Austin Shakespeare’s intimate “Old Times” baffles, disturbs and moves

Jill Blackwood, Nancy Eyermann and Ben Wolfe in "Old Times." Contributed by Bret Brookshire

Jill Blackwood, Nancy Eyermann and Ben Wolfe in “Old Times.” Contributed by Bret Brookshire

Supposedly, while starring in a 1984 production of the Harold Pinter play “Old Times,” Anthony Hopkins asked the playwright what the play’s ending meant. Pinter’s reply? “I don’t know. Just do it.”

This anecdote is a fairly good summation of Pinter’s writing, which is at turns provocative, elliptical, off-putting and confusing. It is also poetic, precise and very, very good, which is part of the reason why Austin Shakespeare’s production of “Old Times” (originally produced in 1971) feels so fresh and contemporary.

The other reason, of course, is the high talents of the team behind this production, beginning with its performers.

The play features three character —  married couple, Kate and Deeley, and Kate’s old friend, Anna, who has come to visit them. It very quickly becomes clear that Kate and Anna were more than just friends, and Deeley spars with Anna for his wife’s affections, while at the same time finding himself increasingly attracted to her. The tension between the three characters is emotional, psychological and dangerously erotic, a balancing act that all three performers excel at.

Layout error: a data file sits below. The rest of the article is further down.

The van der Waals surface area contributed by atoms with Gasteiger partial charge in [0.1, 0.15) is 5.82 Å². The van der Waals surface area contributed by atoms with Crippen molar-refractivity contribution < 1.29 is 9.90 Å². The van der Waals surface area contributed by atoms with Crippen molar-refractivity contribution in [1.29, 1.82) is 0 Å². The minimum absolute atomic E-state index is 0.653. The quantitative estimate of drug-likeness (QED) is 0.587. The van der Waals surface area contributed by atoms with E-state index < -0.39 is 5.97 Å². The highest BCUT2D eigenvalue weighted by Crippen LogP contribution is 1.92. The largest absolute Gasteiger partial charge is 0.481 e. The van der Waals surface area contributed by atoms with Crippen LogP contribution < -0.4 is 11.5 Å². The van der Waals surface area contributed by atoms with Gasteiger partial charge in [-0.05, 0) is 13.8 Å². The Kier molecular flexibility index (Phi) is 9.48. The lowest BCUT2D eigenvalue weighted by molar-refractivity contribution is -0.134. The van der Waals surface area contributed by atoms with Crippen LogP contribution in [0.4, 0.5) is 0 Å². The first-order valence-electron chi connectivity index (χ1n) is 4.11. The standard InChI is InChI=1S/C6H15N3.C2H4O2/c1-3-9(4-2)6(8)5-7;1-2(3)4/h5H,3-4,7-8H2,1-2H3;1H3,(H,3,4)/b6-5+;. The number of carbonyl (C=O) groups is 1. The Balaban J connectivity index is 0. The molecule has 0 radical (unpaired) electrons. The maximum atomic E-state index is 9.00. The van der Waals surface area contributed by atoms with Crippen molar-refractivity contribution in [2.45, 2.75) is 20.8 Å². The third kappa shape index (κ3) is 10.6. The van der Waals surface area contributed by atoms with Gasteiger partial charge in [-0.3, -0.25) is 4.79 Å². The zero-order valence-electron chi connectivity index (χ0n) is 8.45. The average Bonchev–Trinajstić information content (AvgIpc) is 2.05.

As Deeley, Ben Wolfe’s increasing frustrations with both Anna and his own wife provide the play with its emotional arc. His confusion, anger and fear drive the action forward in a cohesive line, even as the plot and characterizations begin to deliberately crumble into surrealist territory. Jill Blackwood’s Anna is sleek, sexy and poised, a constant straight line standing between the curved, crooked figures of both the set and the married couple.

Nancy Eyermann, as Kate, gives a standout performance, vacillating between placid mutability and steely control, even as Deeley and Anna fight for/over her. The intimacy of the playing space, which is entirely in the round, allows for her subdued style to shine.old_times_cropped-3229

Rather than trying to clarify an intentionally vague and poetic plot, director Ann Ciccolella has leaned into the mounting sense of menace that “Old Times” develops as it goes on, particularly by embracing the full-on eeriness of the second act. The set, designed by Patrick W. Anthony, is a simple living room (and later a bedroom) with bare furniture, but one that is deliberately crooked and off-center, with far too much space inside, evoking both the distance between the characters and the existential gulf that the play creeps towards.

Anthony’s lighting, alongside sound design by Lowell Bartholomee, also plays a crucial role in the production, creating both tension and mood. It is, in fact, these design elements that get the final, powerful word, even after the actors have said their last lines. The light and sound fill up some of the famous “Pinter pauses” and imbue them with a power that differentiates them from those pauses merely filled by silence.

Old Times is a forceful and emotional play, even if it is one that lends itself to multiple interpretations, all or none of which may be correct. Austin Shakespeare’s production plays up the text’s most visceral and disturbing elements, making for a powerful evening of theater that may confuse your intellect while still ringing crystal clear to your senses and emotions.

“Old Times”

When: 8 p.m. Thursday-Saturday, 3 p.m. Sunday through March 5

Where: The Long Center, 701 W. Riverside Drive

Cost: $18-$44

Info: 512-474-5664, thelongcenter.org

 


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